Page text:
Getting Things Done: Book Notes

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Overview (in 3 sentences)

Getting Things Done (GTD) lays out a framework for managing your tasks and projects, so you can efficiently get things out of your head and get actions done. The core idea is to capture all tasks and ideas, organize them into actionable categories, prioritize them, and then systematically work through them. By using this structured approach in both your work and home life, it can lead to improved productivity and less stress.

My Thoughts

There are many great productivity ideas in this book and a clear framework for dealing with the tasks that land on our desks. It is generously sprinkled with practical examples which bring the text to life. It will appeal to people who either like planning or feel that they need a more structured approach to their task management.

If you want to fully embrace the Getting Things Done (GTD) system, you’re going to need time. Allen suggests having 2 clear uninterrupted days just to implement the system. There is also an ongoing time commitment to maintain the system. This may be a difficult ask for people who are already stretched.

However, it is possible to do a ‘partial implementation’ and use just the ideas and ‘hacks’ you find most useful. This is likely what most people will end up doing – including me.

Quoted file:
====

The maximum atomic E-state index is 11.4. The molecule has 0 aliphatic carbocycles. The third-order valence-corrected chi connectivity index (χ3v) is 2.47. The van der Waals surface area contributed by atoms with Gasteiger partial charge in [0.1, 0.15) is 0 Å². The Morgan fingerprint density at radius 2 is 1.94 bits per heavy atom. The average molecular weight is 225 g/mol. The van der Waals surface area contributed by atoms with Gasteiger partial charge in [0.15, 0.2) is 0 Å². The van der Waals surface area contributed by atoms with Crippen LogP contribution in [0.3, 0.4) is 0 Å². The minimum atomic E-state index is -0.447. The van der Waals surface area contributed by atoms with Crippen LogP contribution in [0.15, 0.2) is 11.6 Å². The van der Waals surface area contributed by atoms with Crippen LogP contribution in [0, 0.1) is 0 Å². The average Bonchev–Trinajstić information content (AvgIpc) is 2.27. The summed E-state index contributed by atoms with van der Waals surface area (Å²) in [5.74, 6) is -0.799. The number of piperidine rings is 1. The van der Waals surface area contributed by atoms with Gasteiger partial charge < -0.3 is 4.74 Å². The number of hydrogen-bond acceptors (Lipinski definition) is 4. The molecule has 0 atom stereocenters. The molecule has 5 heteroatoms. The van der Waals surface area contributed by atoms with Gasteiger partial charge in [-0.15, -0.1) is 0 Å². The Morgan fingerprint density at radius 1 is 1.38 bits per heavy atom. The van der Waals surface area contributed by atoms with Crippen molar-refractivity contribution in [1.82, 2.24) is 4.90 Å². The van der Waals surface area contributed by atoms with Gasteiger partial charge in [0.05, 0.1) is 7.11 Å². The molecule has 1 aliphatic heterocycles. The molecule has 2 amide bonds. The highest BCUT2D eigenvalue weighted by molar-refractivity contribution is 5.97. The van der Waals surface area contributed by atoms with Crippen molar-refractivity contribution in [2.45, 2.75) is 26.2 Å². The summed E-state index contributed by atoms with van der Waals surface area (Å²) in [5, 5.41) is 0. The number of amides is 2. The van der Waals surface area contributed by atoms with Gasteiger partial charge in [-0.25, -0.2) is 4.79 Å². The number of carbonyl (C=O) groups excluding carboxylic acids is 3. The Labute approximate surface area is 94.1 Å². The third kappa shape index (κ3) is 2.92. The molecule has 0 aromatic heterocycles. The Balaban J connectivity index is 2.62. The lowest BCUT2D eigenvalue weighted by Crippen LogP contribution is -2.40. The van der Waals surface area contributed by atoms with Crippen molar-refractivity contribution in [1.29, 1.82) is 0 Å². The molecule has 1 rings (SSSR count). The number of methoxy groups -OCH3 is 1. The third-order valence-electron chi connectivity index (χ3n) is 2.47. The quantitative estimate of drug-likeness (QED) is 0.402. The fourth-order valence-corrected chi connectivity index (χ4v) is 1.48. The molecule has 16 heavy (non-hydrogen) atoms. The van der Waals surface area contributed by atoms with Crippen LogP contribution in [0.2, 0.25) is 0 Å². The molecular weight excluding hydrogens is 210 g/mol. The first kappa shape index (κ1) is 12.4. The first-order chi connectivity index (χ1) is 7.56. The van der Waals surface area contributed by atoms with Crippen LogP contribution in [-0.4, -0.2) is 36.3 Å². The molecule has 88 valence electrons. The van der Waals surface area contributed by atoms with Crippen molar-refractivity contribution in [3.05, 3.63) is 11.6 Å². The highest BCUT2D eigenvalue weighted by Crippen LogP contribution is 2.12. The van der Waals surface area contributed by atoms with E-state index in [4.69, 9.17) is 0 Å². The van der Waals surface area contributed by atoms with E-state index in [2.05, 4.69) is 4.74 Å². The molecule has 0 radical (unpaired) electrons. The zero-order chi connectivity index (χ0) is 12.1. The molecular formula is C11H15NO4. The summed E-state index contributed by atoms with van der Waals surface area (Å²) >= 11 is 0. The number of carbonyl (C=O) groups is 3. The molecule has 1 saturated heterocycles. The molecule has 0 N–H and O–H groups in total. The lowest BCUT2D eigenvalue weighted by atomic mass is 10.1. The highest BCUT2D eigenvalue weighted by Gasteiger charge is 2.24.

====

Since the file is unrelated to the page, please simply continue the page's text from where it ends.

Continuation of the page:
I enjoyed reading the book, although thought it could have been made more concise in parts.

Useful Quotes

“Airtight organization is required for your focus to remain on the broader horizon and eliminate the constant pressure to remember or be reminded”.

David Allen

“a full-scale implementation of the model… could take at least two full uninterrupted days”.

David Allen

“The in-tray is a processing station not a storage bin”.

David Allen

“The weekly review is the critical success factor for marrying your larger commitments to your day-to-day activities”.

David Allen

“The problem most people have psychologically with their stuff… is they haven’t decided what’s actionable and what’s not”.

David Allen

Book Notes

A key concept of Getting Things Done involves ‘getting things out of your head’ and into a trusted system, which could be physical or digital. This includes all outstanding tasks and ‘open loops’.

Once out of your head, all of these items can then be processed, and a decision made on what to do with each.

This process works to clear the mind, so it’s available for critical thinking rather than trying to store information and remember things.

Allen outlines a 5-step process to mastering this workflow:

  1. Capture: Collect every unfinished task or idea in a trusted system to clear your mind. Maintain a minimal number of capturing buckets and regularly empty them.
  2. Clarify: Define each captured item. Determine if it’s actionable or not. If it’s not actionable, decide to trash, file for reference, or put it in a “Someday/Maybe” list. If actionable, identify the next action and whether it’s part of a larger project. The possible next actions are: Do it (if it will take less than 2 minutes), defer it or delegate it.
  3. Organize: Categorize and organize your tasks. Maintain project lists for review. Differentiate between tasks to be done on specific days, ASAP, and tasks waiting for others. Non-actionable items can be trashed, incubated, or filed for reference.